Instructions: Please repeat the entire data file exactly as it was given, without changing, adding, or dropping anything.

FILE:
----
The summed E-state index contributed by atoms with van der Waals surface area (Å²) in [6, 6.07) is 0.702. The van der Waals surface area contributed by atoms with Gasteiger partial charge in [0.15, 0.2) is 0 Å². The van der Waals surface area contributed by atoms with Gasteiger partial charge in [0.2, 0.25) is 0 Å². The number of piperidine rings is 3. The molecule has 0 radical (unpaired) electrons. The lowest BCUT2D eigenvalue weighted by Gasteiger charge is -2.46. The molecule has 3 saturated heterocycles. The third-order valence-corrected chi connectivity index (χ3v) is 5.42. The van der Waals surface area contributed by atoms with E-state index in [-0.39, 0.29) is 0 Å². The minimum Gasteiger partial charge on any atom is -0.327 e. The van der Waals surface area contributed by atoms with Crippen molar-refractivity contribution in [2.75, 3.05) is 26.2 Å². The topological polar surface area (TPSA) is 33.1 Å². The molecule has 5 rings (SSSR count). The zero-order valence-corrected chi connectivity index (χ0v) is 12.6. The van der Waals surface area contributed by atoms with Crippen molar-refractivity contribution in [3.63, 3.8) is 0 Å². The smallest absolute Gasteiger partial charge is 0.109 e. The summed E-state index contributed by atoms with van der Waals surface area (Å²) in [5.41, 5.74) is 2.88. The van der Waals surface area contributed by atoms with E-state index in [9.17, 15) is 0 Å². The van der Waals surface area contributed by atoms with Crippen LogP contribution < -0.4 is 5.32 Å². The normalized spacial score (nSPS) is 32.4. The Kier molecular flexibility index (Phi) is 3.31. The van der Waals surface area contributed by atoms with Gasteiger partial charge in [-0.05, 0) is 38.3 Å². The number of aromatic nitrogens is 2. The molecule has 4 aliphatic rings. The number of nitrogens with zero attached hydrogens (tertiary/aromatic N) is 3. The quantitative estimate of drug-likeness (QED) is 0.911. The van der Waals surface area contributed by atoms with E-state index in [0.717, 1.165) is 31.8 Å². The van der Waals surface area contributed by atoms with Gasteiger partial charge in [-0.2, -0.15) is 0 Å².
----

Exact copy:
The summed E-state index contributed by atoms with van der Waals surface area (Å²) in [6, 6.07) is 0.702. The van der Waals surface area contributed by atoms with Gasteiger partial charge in [0.15, 0.2) is 0 Å². The van der Waals surface area contributed by atoms with Gasteiger partial charge in [0.2, 0.25) is 0 Å². The number of piperidine rings is 3. The molecule has 0 radical (unpaired) electrons. The lowest BCUT2D eigenvalue weighted by Gasteiger charge is -2.46. The molecule has 3 saturated heterocycles. The third-order valence-corrected chi connectivity index (χ3v) is 5.42. The van der Waals surface area contributed by atoms with E-state index in [-0.39, 0.29) is 0 Å². The minimum Gasteiger partial charge on any atom is -0.327 e. The van der Waals surface area contributed by atoms with Crippen molar-refractivity contribution in [2.75, 3.05) is 26.2 Å². The topological polar surface area (TPSA) is 33.1 Å². The molecule has 5 rings (SSSR count). The zero-order valence-corrected chi connectivity index (χ0v) is 12.6. The van der Waals surface area contributed by atoms with Crippen molar-refractivity contribution in [3.63, 3.8) is 0 Å². The smallest absolute Gasteiger partial charge is 0.109 e. The summed E-state index contributed by atoms with van der Waals surface area (Å²) in [5.41, 5.74) is 2.88. The van der Waals surface area contributed by atoms with E-state index in [9.17, 15) is 0 Å². The van der Waals surface area contributed by atoms with Crippen LogP contribution < -0.4 is 5.32 Å². The normalized spacial score (nSPS) is 32.4. The Kier molecular flexibility index (Phi) is 3.31. The van der Waals surface area contributed by atoms with Gasteiger partial charge in [-0.05, 0) is 38.3 Å². The number of aromatic nitrogens is 2. The molecule has 4 aliphatic rings. The number of nitrogens with zero attached hydrogens (tertiary/aromatic N) is 3. The quantitative estimate of drug-likeness (QED) is 0.911. The van der Waals surface area contributed by atoms with E-state index in [0.717, 1.165) is 31.8 Å². The van der Waals surface area contributed by atoms with Gasteiger partial charge in [-0.2, -0.15) is 0 Å².